The Lack of Breastfeeding is Costing Lives

Breastfeeding is an extremely personal decision between mother and child. This is first and foremost must be recognized as we begin this discussion. There is ongoing research that is showing that the lack of breastfeeding is costing lives.

Recent studies have concluded that almost 1000 deaths per year could theoretically be avoided by simple breastfeeding alone.  Therefore, these deaths have been referred to as “Preventable Deaths“.

The cost associated due to  the lack of breast feeding is alarming and eye opening. It has been calculated that over $13 billion dollars annually could be saved by following simple steps of breastfeeding.

Often, for some women, the lack of breastfeeding can result in personal feelings of anxiety and guilt. Women choose to stop breast feeding because of a variety of very noteworthy reasons including:  medication restrictions, anxiety, Postpartum Depression, biting, pain, and others are not necessarily the central theme of this blog article.

Others however are choosing to stop breastfeeding for reasons including:  lack of instruction, common misunderstandings about breastfeeding, sleep, comfort, employment, and others .  Breast feeding is losing steam and many are beginning to question its importance.

Breastfeeding is a very personal choice by the mother and should remain personal.  But saving 1000 preventable deaths per year should require us to take another look at the importance of breastfeeding.

A new study that was recently published in the “Journal Pediatrics” confirms the new findings. It states, “The United States incurs $13 billion in excess costs annually and suffers 911 preventable deaths per year because our breastfeeding rates fall far below medical recommendations.”

Often the main question of breastfeeding is for how long?  Several organizations have agreed that 6 months is the key age to achieve the growth expected and the proper anticipated health development.

Those who agree include: the WHO, American Academy of Pediatrics, American Academy of Family Physicians, the CDC, American College of Obstetricians and Gynecologists.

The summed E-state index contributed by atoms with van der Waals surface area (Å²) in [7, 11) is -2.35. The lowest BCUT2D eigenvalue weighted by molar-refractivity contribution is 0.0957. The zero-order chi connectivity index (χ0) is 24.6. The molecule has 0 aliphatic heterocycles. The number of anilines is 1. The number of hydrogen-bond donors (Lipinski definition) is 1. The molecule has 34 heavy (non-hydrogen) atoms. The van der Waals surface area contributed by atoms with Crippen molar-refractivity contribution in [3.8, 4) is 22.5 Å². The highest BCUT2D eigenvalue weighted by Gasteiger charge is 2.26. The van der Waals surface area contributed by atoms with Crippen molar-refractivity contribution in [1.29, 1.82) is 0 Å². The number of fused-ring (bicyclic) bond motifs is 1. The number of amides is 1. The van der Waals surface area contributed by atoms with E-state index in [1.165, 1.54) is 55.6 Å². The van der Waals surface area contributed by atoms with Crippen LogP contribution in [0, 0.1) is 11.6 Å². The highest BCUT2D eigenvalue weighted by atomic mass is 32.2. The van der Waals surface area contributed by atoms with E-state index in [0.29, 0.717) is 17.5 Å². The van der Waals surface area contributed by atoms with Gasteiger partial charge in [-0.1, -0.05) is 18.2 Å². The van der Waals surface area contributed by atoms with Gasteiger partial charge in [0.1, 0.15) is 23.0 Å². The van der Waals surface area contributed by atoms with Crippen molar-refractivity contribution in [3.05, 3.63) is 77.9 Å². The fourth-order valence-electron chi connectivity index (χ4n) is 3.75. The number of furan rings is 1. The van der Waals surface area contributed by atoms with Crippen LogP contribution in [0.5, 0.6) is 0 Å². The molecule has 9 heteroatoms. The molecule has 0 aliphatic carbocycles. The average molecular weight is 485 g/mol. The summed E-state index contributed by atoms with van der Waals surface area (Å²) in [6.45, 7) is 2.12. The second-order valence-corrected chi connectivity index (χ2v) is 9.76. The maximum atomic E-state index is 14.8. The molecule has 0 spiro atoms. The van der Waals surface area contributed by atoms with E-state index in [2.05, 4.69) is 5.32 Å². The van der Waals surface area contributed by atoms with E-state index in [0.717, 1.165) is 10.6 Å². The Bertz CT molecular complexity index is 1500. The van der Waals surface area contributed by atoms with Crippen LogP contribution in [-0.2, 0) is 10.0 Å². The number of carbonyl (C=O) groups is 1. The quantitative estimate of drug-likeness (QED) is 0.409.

Hospitals are recommended to push breastfeeding and its benefits to all new mothers. Skin-to-skin contact is essential to help initiate breastfeeding and suckle by the infant. Emotional connection is also felt for many mothers.

The lack of breastfeeding can obviously have other consequences than those mentioned.

 

Average Breast Feeding Rates:

  –  74% of women start breastfeeding
  –  33% are exclusively breastfeeding after 3 months
  –  14% are exclusively breastfeeding after 6 months

 

Infant Deaths

Caused by 3 main illnesses:

1.)  SIDS [Sudden infant death syndrome]
2.)  Necrotizing enterocolitis
3.)  Lower Respiratory infections, Other Lung infections [including Pneumonia] and Respiratory Failure

Breastfeeding has been shown to improve or reduce the risk of these 3 main causes of infant death. It should be noted that in many cases these are preventable deaths. During the study in addition to these three, seven other illness are also improved by breastfeeding.

 

What costs are included?

*** Cost of formula was not included

1.) Cost related to death
2.) Direct cost of hospitalization and other health care
3.) Parent’s time missed from work.

 

What prevents breastfeeding?

1.) Time
2.) Sleep
3.) Employment
4.) Formula may be easier
5.) Breast discomfort
6.) Previous bad experience
7.) Recommendations from family members

 

What needs to be done:

1.) Increase breastfeeding awareness
2.) Increase awareness in mothers and grandmothers of new mothers about importance of breastfeeding
3.) Increase hospital teaching and timing of breastfeeding
4.) Breast pumps can help mother use breast milk at times of discomfort, fatigue, work, or others

 

In the end, breastfeeding is personal and no one should push us to do something we are uncomfortable with.   But for those willing to attempt breastfeeding, we hope that hospitals improving teaching opportunities with newborns and their parents.

They must take the appropriate amount of time to show all mothers how to properly breastfeed.  There is little more frustrating to a new mother than feeling inadequate when trying to feed your child.  Often that frustration turns into switching to formula and other options.

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3 Responses to The Lack of Breastfeeding is Costing Lives

  1. Mary Oliveira says: